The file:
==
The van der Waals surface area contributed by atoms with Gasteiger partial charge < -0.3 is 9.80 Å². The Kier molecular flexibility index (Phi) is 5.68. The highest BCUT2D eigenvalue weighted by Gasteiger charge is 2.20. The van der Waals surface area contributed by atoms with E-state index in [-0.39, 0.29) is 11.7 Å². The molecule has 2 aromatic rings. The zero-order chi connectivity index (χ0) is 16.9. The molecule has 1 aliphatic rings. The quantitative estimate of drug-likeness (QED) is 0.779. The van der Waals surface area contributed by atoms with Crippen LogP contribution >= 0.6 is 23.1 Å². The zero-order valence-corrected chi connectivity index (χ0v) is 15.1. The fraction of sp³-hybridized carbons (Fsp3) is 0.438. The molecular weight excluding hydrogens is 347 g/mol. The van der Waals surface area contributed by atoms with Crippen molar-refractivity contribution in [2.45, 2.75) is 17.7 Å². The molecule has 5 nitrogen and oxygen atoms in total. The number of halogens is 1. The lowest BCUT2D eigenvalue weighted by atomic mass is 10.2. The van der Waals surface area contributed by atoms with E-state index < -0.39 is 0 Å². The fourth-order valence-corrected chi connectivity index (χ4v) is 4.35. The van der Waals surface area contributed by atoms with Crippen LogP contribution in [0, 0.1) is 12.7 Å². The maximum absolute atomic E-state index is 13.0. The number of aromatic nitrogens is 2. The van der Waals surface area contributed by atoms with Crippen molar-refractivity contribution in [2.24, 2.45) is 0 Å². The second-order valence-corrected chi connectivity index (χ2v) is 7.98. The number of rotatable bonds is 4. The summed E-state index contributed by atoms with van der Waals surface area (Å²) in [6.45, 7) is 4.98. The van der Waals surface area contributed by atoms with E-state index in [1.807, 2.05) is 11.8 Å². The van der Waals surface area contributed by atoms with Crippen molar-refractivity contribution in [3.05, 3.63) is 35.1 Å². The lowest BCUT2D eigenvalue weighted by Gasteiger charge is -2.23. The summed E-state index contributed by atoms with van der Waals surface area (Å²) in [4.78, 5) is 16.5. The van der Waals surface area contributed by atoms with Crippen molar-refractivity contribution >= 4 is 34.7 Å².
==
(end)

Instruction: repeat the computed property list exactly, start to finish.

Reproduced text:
The van der Waals surface area contributed by atoms with Gasteiger partial charge < -0.3 is 9.80 Å². The Kier molecular flexibility index (Phi) is 5.68. The highest BCUT2D eigenvalue weighted by Gasteiger charge is 2.20. The van der Waals surface area contributed by atoms with E-state index in [-0.39, 0.29) is 11.7 Å². The molecule has 2 aromatic rings. The zero-order chi connectivity index (χ0) is 16.9. The molecule has 1 aliphatic rings. The quantitative estimate of drug-likeness (QED) is 0.779. The van der Waals surface area contributed by atoms with Crippen LogP contribution >= 0.6 is 23.1 Å². The zero-order valence-corrected chi connectivity index (χ0v) is 15.1. The fraction of sp³-hybridized carbons (Fsp3) is 0.438. The molecular weight excluding hydrogens is 347 g/mol. The van der Waals surface area contributed by atoms with Crippen molar-refractivity contribution in [2.45, 2.75) is 17.7 Å². The molecule has 5 nitrogen and oxygen atoms in total. The number of halogens is 1. The lowest BCUT2D eigenvalue weighted by atomic mass is 10.2. The van der Waals surface area contributed by atoms with E-state index < -0.39 is 0 Å². The fourth-order valence-corrected chi connectivity index (χ4v) is 4.35. The van der Waals surface area contributed by atoms with Crippen LogP contribution in [0, 0.1) is 12.7 Å². The maximum absolute atomic E-state index is 13.0. The number of aromatic nitrogens is 2. The van der Waals surface area contributed by atoms with Crippen molar-refractivity contribution in [2.24, 2.45) is 0 Å². The second-order valence-corrected chi connectivity index (χ2v) is 7.98. The number of rotatable bonds is 4. The summed E-state index contributed by atoms with van der Waals surface area (Å²) in [6.45, 7) is 4.98. The van der Waals surface area contributed by atoms with E-state index in [1.807, 2.05) is 11.8 Å². The van der Waals surface area contributed by atoms with Crippen molar-refractivity contribution in [3.05, 3.63) is 35.1 Å². The lowest BCUT2D eigenvalue weighted by Gasteiger charge is -2.23. The summed E-state index contributed by atoms with van der Waals surface area (Å²) in [4.78, 5) is 16.5. The van der Waals surface area contributed by atoms with Crippen molar-refractivity contribution >= 4 is 34.7 Å².